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“Treating ‘men’ and ‘women’ as undifferentiated categories, it is possible to draw up a collective balance sheet for men showing both the gains and losses, or benefits and costs, from contemporary gender arrangements.

[…]

The model distinguishes four major dimensions (or structures) in gender relations. This discussion focusses on the current state of play in the rich Western Countries (the European community, North America and Australasia).

(a) Power

Advantages: Men hold predominant authority in business and the state, with a near-monopoly of top positions. Men and boys tend to control public spaces such as streets and playgrounds. Men hold authority in many families and institutions of civil society. Men have near total control of coercive institutions (military, police) and control of the means of violence (weapons, military training). Men are relatively free from rape and serious domestic violence.

Disadvantages: Men are the overwhelming majority of people arrested and imprisoned, including those executed. Men are the main targets of military violence and criminal assault. Men are more likely to be the targets of economic competition and organizational rivalry.

(b) Division of labour

Advantages: Men have approximately twice the average income of women, and control most of the major concentrations of wealth. Men have higher levels of economic participation, and better access to future opportunities e.g. promotions. Men, especially husbands, receive benefits from the unpaid labour of women. Men control most of the machinery (e.g. transport, power generation, computers) that is the basis of a modern economy and specifically multiplies the economic value of labour.

Disadvantages: Men predominate in dangerous and highly toxic occupations. Men include a higher proportion of sole earners (‘bread winners’) with social compulsion to remain employed. Because of the occupational division of labour, men’s skills are subject to rapid obsolescence. Men pay a higher average rate of taxation, with income disproportionately redistributed to women, through the welfare state.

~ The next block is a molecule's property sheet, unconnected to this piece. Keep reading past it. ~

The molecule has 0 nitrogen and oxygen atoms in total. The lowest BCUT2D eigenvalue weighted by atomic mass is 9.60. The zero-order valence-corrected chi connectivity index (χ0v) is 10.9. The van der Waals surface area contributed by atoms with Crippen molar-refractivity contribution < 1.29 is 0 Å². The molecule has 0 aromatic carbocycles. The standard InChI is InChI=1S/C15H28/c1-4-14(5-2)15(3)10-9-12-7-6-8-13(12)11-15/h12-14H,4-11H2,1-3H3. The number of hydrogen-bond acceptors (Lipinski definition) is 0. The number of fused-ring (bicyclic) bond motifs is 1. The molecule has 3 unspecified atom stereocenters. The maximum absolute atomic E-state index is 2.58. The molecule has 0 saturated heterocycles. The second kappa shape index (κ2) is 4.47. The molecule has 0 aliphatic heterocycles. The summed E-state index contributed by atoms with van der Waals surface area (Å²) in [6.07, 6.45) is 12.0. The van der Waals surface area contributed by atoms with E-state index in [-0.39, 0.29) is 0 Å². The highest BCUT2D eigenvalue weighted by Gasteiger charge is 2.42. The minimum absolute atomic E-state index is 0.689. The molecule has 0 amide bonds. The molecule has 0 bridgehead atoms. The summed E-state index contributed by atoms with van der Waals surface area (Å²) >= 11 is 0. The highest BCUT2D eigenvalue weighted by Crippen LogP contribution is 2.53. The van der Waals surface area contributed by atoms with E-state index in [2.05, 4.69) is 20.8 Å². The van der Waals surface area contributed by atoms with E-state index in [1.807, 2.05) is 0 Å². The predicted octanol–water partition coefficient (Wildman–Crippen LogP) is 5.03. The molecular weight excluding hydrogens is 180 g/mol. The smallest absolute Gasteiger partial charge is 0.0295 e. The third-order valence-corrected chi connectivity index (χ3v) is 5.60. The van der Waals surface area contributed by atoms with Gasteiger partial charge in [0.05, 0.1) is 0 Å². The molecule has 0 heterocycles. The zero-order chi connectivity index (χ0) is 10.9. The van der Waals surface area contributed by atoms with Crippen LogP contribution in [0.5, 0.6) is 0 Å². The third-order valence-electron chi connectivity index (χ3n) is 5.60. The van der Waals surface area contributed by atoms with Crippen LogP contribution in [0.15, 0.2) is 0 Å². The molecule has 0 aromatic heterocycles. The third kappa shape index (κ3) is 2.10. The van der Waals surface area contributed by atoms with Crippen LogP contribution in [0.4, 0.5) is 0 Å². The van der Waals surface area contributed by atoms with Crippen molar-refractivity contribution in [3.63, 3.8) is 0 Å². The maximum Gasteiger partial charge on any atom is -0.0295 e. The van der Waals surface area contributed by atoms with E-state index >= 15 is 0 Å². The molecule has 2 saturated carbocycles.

(c) Cathexis

Advantages: Men receive much emotional support from women without social obligation to reciprocate. Heterosexuality is socially organized to prioritize men’s pleasure, in personal relationships as well as sexualized mass media. A double standard legitimates men’s sexual freedom and a commercial sex industry services it.

Disadvantages: Men’s sexuality is more alienated, and more sharply constrained by homophobia. A taboo on free expression of emotions, especially vulnerability, continues (this is perhaps now changing). Men are substantially excluded from relationships with very young children.

(d) Symbolism

Advantages: Men control most cultural institutions (churches, universities, media). Religion generally, and sometimes specifically, defines men as superordinate to women. Men have higher levels of recognition, i.e. they and their activities are regarded as more important, newsworthy, and appropriate to resource. (Example: sport.) Boys and men predominate in high-return and highly resourced areas of education. (Examples: MBA, biotechnology, IT.)

Disadvantages: Boys and men are losing ground in general education. They are under-represented in important learning experiences, e.g. humanistic studies. Mothers’ legitimacy in childcare tends to over-ride fathers’ interests in marital separation disputes.